CDC Expands Level 2 Travel Alert for the Democratic Republic of Congo
569 people have died in the DRC from the ongoing Ebola Zaire virus outbreak
UPDATE: CDC's Level 2 Travel Alert was reissued on April 16, 2019
The Centers for Disease Control and Prevention (CDC) expanded its Level 2 Travel Alert regarding the Ebola Zaire outbreak in the North Kivu and Ituri provinces of the Democratic Republic of the Congo (DRC).
This expanded Travel Alert, Practice Enhanced Precautions, published on March 6, 2019, says ‘travelers to the DRC could be infected with Ebola if they come into contact with an infected person’s blood or other body fluids.
Additionally, travelers leaving the Ebola outbreak area may be subject to travel restrictions or monitoring by ministries of health in other countries and should check in advance for any requirements.
Moreover, any person with possible exposure or Ebola-like symptoms will not be allowed to travel, unless the travel is part of a coordinated medical evacuation.
This is an important CDC Travel Alert since the DRC ministry of health confirmed on March 6, 2019, there are now 907 cases of Ebola and 569 deaths during the 8-month outbreak in the country's North Kivu and Ituri provinces.
At the epicenter of the epidemic in Katwa and Butembo, 43 percent of Ebola patients in the last 3 weeks had no known links to other infected patients.
And, the US State Department updated its Level 3 Travel Advisory on January 31, 2019, saying to Americans 'Do not travel to the eastern DRC and the Kasai provinces.'
There is not a US Food and Drug Administration approved preventive vaccine or specific treatment for the Ebola virus.
However, Merck's V920 (rVSV-ZEBOV) has been approved to use during this DRC Ebola outbreak. Since the start of vaccination on 8 August 2018, 86,346 people have been vaccinated.
The V920 (rVSV-ZEBOV) is a recombinant, replication-competent vesicular stomatitis virus-based candidate vaccine.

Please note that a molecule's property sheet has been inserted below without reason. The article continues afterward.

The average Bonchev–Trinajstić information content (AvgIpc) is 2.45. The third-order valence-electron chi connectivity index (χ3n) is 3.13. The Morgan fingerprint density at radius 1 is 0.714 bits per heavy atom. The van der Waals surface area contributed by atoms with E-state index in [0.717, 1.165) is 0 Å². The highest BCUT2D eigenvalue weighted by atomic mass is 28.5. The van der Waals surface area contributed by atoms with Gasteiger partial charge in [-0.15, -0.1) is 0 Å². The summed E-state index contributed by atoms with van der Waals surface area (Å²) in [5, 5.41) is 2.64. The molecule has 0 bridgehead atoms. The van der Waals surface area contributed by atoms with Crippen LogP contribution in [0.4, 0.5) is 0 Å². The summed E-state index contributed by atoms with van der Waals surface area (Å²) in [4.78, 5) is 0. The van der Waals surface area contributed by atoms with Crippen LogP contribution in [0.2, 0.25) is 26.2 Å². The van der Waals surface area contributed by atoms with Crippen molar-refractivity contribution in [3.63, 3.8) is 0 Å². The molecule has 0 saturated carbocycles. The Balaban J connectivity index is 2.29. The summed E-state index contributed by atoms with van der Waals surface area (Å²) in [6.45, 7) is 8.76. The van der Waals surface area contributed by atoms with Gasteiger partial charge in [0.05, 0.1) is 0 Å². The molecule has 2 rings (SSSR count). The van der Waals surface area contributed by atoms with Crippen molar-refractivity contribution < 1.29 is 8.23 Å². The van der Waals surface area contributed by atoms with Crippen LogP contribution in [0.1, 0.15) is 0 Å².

Although the risk for contracting Ebola is low for most travelers to DRC, other infectious disease risks remain high, including the risk for malaria.
As of November 2018, nearly 50 percent of people screened in the DRC Ebola treatment centers have been found to have malaria, said the WHO, in a press release.
The CDC says travelers should get these recommended vaccines before travel, take medicine to prevent malaria and avoid bug bites, and follow other precautions to stay healthy and safe, such as following food and water precautions.
To schedule a travel vaccination counseling session with a local pharmacy or doctor, please visit Vax-Before-Travel.
The CDC says travelers should seek medical care immediately if they develop fever, headache, body aches, sore throat, diarrhea, weakness, vomiting, stomach pain, rash, or red eyes during or for 21-days after traveling to the DRC.
This 21-day delay is subject to extension, based upon a new study that reported male survivors found Ebola in semen for up to 40 months.
Before you go to a doctor’s office upon your return to the USA, call ahead and tell the doctor about your recent travel to the DRC and any symptoms you may have.
- Ebola Vaccination Policy Reversed, Pregnant and Lactating Women Now Included
- Ebola Vaccinations Expanding in Central Africa
- Ebola Vaccine Candidate v920 Reported 90% Efficacious in the DRC
The CDC issued its initial Travel Alert regarding the DRC’s Ebola outbreak on August 8, 2018.